Before purchasing a livestock mortality insurance policy, it is essential to understand its benefits and risks. Learn more about the costs and perils of livestock insurance and the types of policies offered by Farm credit associations. You will also learn which animals are covered under the policy. How do you decide which plan is best for your operation?
Cost of livestock mortality insurance
It is imperative to understand the cost of livestock mortality insurance. Livestock producers often make substantial investments in genetics, and mortality insurance is one way to protect your investment. Livestock mortality insurance can be expensive, especially if you have a large herd. It also depends on your specific livestock’s age and health condition. However, a livestock mortality policy is essential for protecting your financial investment and may be a good option for your farm.
Livestock mortality insurance can help farmers cover losses incurred when an animal dies prematurely due to illness, accident, disease, or natural causes. This type of policy may also cover the costs associated with animal death between losses. The cost of this coverage is usually in the range of 0.15 cents per $100 of coverage. Therefore, this insurance can provide significant relief in the event of the death of a single animal or a whole herd.
Farmers in eight states can purchase livestock insurance policies. Farmers can buy a policy through their local Farm Bureau office. Farmers can choose the level of coverage they want to cover for their livestock, which is usually a percentage of the animals’ estimated value. Livestock mortality insurance can also be purchased by supplementing a standard farm policy. If you’re unsure about whether this type of policy is right for your needs, contact your local Farm Bureau office for more information.
Perils of livestock mortality insurance
You may be able to purchase insurance against the perils of livestock mortality, including diseases and calamities, depending on the value of your herd. Monthly premiums, annual deductibles, and copays vary. Be sure to check the exclusions of your insurance policy. For example, some policies may have a deductible if the animal dies from an illness.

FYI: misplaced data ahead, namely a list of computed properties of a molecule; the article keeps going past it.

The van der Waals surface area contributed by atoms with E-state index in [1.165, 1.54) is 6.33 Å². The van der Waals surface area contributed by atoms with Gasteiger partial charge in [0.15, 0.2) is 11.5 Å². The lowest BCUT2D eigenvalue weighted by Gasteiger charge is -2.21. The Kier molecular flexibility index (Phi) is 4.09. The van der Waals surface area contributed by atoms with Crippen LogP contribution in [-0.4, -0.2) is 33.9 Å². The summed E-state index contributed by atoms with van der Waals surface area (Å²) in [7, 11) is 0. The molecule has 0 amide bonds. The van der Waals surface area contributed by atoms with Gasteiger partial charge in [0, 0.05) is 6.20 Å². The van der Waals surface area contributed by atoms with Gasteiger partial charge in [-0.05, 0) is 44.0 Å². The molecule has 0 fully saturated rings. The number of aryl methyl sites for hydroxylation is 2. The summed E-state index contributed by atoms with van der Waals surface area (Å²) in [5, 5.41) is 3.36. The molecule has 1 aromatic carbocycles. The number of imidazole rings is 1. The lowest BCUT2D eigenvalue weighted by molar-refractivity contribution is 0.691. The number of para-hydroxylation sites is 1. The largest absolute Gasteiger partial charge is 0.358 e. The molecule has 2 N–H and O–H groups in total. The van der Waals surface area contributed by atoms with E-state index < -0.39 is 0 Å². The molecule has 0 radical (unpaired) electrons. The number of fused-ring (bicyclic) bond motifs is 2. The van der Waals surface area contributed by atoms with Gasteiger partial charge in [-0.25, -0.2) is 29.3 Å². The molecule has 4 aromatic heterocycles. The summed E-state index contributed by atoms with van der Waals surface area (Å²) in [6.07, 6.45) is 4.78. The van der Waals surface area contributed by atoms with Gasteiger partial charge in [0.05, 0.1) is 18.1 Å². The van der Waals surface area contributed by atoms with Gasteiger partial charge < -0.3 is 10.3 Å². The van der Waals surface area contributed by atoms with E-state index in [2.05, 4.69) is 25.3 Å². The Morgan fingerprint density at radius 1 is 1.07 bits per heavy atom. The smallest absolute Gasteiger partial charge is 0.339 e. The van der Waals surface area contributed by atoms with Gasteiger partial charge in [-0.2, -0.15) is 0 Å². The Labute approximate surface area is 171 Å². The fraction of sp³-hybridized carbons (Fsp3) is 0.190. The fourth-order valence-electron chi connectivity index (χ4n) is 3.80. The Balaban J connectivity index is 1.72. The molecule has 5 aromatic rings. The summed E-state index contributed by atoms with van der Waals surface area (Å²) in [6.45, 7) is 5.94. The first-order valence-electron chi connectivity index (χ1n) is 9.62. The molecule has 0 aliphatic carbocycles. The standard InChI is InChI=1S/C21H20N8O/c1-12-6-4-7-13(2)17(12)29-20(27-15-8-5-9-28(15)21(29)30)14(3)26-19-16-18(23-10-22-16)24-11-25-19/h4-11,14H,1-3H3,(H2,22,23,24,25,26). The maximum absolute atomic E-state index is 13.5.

A livestock insurance policy can cover losses caused by various incidents, such as fire, theft, and natural disasters. This coverage will also pay out if the price of the regional or national cash prices index falls below the level of the cover price. In addition, businesses selling livestock to slaughterhouses can also obtain livestock insurance. This coverage is very beneficial and will reduce financial losses if an animal dies due to a natural calamity.
When purchasing a policy for your livestock, it is essential to consider the risks involved in producing and selling your animals. If you cannot cover livestock losses due to disease or injury, you may be out of luck if it happens to be a member of your herd. Fortunately, livestock mortality insurance can help protect you and your business. Listed below are the most common perils covered by livestock mortality insurance.
Farm Credit associations that offer livestock mortality insurance
Farmers and ranchers in Texas find that livestock insurance is a great way to reduce risk and maximize profitability. Many Farm Credit lenders offer livestock insurance policies that allow farmers to cover the entire herd or high-value individual animals. Livestock insurance plans cover the cost of losses from earthquakes, floods, accidents, and wild animal attacks. Moreover, some policies include provisions for loss reimbursement in case of theft, electrocution, and accidental shootings.
In addition to offering risk management plans for swine, cattle, and lambs, Farm Credit associations also provide a livestock risk protection plan, which covers the difference between market prices and the floor price for your livestock. Livestock risk protection covers the price drop of swine, feeder cattle, and beef and reimburses producers if their livestock’s market value drops. Although these products are not as standard as the latter two types of insurance, they can still benefit farmers financially.
LIP policies benefit livestock producers in case of natural causes such as disease, drought, or attack by reintroduced wild animals. Livestock mortality insurance pays 75 percent of the average fair market value in the event of the death of livestock due to natural causes.